Notice that there's only one loop, not two nested loops. Note the swapped variable, which you don't have. Also note that the pseudocode assumes an array data structure and as I said, your use of an ArrayList instead just complicates things for yourself since you're confused by the List API.

EDIT: restoring deleted part to add context to Carey's response below.
1 week ago

Campbell Ritchie wrote:Also the sorted() method probably uses merge sort (or a special kind of merge sort), so it wouldn't use bubble sort at all.


I followed the white rabbit and ended up in Arrays.sort() which, at least in the Java source code I looked at, makes a call to DualPivotQuickSort, whatever that is.
1 week ago

brian leung wrote:i'm a bit lost with the streaming input/output.


Ignore that stuff if it confuses you then. All that's about is getting the values to sort collected in a List. You can do that just the way you originally showed it. People around here are just a little enamored with streams right now so that's why you're seeing stream-based suggestions for how to do things.

But if your objective was to just sort the values, you could easily do that by adding sorted() to what I suggested earlier:


But simply sorting the values is not the objective; specifically, you want to implement the bubble sort algorithm so doing the above is cheating.
1 week ago

brian leung wrote:
I've tried to read through the remaining posts on this thread, however i'm a bit lost with the streaming input/output. I'm simply trying to write a program where I can sort an arraylist of whatever size and elements of my choosing.


The problems are:

1. You are confused about how to use the List API - you are, in my opinion, making things unnecessarily harder for yourself by using an ArrayList instead of just a plain old array of int. The get() method is used to read a value from the ArrayList, the set() method is used to save a value in the ArrayList. Somehow, you're confused as to when to use one or the other.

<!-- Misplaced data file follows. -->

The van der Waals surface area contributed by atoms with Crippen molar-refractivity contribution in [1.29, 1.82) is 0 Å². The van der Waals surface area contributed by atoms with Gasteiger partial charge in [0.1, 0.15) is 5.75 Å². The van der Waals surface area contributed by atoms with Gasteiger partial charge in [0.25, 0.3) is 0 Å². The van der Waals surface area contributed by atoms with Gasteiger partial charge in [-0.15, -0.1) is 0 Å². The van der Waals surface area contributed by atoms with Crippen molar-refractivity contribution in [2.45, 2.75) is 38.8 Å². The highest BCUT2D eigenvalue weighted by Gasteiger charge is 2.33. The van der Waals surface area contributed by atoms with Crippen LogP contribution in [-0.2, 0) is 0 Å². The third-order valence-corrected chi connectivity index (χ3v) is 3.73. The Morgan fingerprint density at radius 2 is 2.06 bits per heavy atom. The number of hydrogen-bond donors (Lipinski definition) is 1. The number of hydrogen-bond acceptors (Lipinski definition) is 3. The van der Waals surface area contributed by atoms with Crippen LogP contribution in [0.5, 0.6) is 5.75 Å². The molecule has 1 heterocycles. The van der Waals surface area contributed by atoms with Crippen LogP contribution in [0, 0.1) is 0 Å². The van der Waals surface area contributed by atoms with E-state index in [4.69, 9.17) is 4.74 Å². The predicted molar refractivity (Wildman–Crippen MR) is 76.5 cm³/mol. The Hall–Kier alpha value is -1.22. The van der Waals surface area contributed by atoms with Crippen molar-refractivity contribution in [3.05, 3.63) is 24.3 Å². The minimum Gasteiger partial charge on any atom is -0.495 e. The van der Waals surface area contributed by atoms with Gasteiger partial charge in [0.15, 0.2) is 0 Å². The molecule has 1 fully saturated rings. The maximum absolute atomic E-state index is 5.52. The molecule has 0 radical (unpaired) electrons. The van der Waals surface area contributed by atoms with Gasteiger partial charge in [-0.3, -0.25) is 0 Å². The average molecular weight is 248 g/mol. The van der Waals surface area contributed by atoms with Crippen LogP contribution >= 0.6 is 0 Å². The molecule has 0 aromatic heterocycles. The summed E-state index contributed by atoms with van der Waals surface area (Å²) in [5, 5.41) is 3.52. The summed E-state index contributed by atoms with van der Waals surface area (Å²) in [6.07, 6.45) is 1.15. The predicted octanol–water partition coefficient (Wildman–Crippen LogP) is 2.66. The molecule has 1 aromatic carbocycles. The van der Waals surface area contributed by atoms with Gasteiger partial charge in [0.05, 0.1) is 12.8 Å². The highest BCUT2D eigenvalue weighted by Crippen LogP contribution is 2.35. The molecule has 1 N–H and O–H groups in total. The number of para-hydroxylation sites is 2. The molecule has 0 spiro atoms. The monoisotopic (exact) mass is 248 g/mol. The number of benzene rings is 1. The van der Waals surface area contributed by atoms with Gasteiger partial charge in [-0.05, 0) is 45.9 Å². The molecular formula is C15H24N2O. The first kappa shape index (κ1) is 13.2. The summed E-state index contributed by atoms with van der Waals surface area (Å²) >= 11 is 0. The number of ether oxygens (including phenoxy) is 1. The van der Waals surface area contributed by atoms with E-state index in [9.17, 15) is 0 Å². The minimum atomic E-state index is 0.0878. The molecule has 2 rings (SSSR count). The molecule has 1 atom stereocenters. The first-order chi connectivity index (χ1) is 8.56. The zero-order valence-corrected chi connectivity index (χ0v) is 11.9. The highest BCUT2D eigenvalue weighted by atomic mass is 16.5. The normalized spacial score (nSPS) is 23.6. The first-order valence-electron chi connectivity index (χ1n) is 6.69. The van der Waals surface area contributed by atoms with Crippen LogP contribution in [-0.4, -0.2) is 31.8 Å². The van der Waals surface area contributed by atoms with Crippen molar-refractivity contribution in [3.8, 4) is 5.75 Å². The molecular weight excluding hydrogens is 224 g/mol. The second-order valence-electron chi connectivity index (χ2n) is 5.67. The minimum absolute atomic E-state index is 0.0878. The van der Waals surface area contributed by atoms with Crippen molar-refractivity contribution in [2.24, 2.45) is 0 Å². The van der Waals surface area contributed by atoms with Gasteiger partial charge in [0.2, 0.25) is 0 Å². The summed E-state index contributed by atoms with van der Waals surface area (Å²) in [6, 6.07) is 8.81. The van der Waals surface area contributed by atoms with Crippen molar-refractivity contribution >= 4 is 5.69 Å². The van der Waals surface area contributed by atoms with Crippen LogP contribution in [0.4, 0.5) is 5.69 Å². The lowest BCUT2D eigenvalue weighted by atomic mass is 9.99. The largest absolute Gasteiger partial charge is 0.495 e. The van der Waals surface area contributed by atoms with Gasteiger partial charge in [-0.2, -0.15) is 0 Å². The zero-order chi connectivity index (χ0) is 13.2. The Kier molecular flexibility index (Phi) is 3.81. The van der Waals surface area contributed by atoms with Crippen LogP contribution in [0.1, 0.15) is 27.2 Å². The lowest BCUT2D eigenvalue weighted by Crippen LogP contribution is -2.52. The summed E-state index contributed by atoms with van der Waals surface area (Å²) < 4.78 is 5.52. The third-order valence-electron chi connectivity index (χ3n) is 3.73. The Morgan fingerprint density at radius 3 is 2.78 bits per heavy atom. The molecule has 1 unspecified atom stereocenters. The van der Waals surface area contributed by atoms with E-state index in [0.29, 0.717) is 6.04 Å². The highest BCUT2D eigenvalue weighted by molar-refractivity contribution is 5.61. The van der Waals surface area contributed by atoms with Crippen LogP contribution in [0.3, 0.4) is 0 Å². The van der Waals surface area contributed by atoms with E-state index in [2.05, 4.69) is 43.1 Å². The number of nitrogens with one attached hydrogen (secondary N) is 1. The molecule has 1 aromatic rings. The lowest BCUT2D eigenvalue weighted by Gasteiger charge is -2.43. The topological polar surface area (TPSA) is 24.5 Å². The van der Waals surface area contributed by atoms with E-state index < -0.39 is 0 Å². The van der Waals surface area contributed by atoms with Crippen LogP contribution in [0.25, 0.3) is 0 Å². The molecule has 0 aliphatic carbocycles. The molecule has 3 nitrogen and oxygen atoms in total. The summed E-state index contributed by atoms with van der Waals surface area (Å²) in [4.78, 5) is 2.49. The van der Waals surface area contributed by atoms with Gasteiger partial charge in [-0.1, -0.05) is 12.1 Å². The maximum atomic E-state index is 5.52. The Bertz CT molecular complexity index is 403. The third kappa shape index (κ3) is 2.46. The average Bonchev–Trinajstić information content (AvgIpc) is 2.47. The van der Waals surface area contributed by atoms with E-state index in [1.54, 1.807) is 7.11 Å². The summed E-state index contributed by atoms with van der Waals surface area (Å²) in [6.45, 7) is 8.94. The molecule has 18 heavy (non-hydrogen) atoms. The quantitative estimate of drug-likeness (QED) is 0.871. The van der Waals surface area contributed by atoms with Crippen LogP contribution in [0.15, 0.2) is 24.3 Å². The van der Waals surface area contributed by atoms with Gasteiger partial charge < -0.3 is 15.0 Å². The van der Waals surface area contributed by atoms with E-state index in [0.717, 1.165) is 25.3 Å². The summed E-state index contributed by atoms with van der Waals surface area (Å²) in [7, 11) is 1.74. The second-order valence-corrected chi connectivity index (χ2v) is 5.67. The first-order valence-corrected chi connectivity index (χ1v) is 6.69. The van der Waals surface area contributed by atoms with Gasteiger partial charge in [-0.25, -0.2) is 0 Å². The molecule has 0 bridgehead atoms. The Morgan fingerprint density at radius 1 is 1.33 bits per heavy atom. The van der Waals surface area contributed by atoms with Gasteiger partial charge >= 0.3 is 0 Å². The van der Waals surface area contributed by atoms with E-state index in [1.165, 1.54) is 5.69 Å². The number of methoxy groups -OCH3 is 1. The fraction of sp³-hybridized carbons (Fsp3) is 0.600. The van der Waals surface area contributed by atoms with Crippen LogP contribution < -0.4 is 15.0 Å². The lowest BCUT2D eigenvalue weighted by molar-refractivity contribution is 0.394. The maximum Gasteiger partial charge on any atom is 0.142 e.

2. As I said before, since you are prompting for the number of elements to sort, you can use an int[] of the appropriate size and do simple assignment with the = operator and comparisons with the == operator. You are also somehow confused as to when to use equals() as evidenced by this line:

This line of code has no effect whatsoever in your program, basically a do-nothing statement, but you seem to think it assigns the value of temp to temp1. It doesn't.
1 week ago
Here's my take on why many of the problems we're seeing take the first input as the size of the dataset.

The solutions are tested programmatically and input redirected from some static source through System.in and output redirected to another file, something like this:

This is why using System.in and System.out still works even when the checking is done programmatically.

The first line in the data file will be the size of the data set, for example:

$ cat bubblesort-data.txt
5
11 12 13 14 15
1 week ago
1. Many of the problem statements require the program to accept the number of elements to sort as the first input, so ignoring that may not be an option.
2. Assuming #1 is true, then you don't need to use a List. You already know how many elements, so you can just straight up use an array.
3. Also assuming #1, you can use limit() on the Scanner token stream and then just use mapToInt() and toArray()

Edited: IntStream.toArray() returns an int[] not an Integer[]

You can even cheat a little with a prompt:

Lines 6 and 8 is the cheat in the above code. A little clunky but it works if you don't mind the extra prompt at the end.

1 week ago